[gmx-users] secondary structure element constraining
rayevsky85 at gmail.com
Tue Jun 12 17:07:39 CEST 2018
Yes, it does... Should I follow this advices
Phi/Psi lines are like in the sample, with only changed values of atom
indexes and angles, measured with pymol of gromacs tools
ai aj ak al | type | label | phi | dphi kfac power
my atom indices | 1 | 1 | measured value | 0 1 2
dphi (seems to be 0 if I want to immobilize this geometry) and kfa (is
equal to 1 or it means 1000kJmol-1nm-2) as I understood, power label are
not implemented and type has only one value = 1. Am I right??
1. find both phi/psi from the strtucture for each residue
2. add to the top file as You corrected here
and why are freezing of COM pulling cylinder code (to allow some
degree of oscilation) less appropriate methods? or simple genrestr
with 10000 kJ forces ?
On 6/10/18 3:04 AM, alex rayevsky wrote:
>* Dear users!
*>>* Did anybody meet the problem of positional constraints applied to the
*>* secondary structure, namely keeping the 310-helix stable all the time? I've
*>* modelled the substructure - a bundle of alpha helices with a 310 helix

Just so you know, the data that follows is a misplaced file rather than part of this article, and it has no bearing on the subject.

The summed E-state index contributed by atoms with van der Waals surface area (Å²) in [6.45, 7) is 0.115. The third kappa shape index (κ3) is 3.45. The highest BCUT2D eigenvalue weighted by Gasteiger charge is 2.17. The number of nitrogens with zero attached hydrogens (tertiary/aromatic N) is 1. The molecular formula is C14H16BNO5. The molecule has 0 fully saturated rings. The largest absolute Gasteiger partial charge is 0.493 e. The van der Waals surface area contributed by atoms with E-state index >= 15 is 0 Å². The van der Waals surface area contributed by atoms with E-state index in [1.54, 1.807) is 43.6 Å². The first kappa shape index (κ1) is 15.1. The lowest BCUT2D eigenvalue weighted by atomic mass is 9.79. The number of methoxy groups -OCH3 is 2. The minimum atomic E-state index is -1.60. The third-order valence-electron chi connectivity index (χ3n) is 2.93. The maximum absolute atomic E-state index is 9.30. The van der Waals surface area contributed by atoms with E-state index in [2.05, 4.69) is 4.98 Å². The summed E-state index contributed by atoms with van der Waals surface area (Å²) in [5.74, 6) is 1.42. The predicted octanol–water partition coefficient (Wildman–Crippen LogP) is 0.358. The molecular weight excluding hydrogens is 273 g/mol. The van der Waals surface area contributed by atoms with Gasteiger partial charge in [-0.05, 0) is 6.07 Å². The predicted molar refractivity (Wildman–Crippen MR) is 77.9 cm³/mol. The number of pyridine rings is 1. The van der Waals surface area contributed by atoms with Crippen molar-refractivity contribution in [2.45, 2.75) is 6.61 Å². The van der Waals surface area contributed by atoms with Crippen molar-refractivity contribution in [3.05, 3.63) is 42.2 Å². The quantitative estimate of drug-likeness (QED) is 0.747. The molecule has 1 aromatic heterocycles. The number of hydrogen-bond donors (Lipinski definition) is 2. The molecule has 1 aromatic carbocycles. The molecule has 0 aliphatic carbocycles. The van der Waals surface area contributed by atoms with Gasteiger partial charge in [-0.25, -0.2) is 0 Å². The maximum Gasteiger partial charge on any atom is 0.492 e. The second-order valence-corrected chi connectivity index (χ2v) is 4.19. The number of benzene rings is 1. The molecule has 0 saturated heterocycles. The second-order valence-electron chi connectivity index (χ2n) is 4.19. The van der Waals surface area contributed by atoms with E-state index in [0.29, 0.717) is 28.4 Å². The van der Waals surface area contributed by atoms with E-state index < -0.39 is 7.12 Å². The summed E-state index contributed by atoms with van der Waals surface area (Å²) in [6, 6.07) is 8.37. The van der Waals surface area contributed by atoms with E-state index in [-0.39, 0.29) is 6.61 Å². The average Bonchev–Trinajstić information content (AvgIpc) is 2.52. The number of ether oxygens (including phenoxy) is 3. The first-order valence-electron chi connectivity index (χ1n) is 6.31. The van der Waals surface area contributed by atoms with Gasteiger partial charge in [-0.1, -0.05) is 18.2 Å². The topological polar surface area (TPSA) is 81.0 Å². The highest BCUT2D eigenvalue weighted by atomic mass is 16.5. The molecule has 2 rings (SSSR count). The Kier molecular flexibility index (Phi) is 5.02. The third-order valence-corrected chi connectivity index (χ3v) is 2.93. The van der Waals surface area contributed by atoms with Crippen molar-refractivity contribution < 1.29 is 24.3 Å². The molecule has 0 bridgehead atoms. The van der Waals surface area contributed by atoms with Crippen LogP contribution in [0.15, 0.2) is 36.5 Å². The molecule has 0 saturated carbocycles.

*>* segment (longer, thinner, reactive) on the one of them. And I need to hold
*>* this conformation intact, to study other rearrangements. I'm not sure that
*>* freezing is a good way to nail 3-5 residues in a huge system, maybe it is
*>* somehow robust. At the same time I tried to simulate the helix with
*>* restraints (10000 kJ/A^2 XYZ per each atom of the 310 helix part) and the
*>* helix moved to the low energy state with a transition '310 -> alpha
*>* conformation' without any obstacles. Usually I'm using COM pulling code,
*>* but I don't know how to put some constraint on the backbone of these
*>* several residues (forming triangle instead of the square, while looking
*>* through the helix) without any relation to a surrounding system (without
*>* reference atoms), just like a freezing but more realistic, allowing some
*>* harmonic oscillations. Any suggestions??
>It sounds like you want dihedral restraints on your phi and psi torsions.
Justin A. Lemkul, Ph.D.
Virginia Tech Department of Biochemistry
303 Engel Hall
340 West Campus Dr.
Blacksburg, VA 24061
jalemkul at vt.edu
More information about the gromacs.org_gmx-users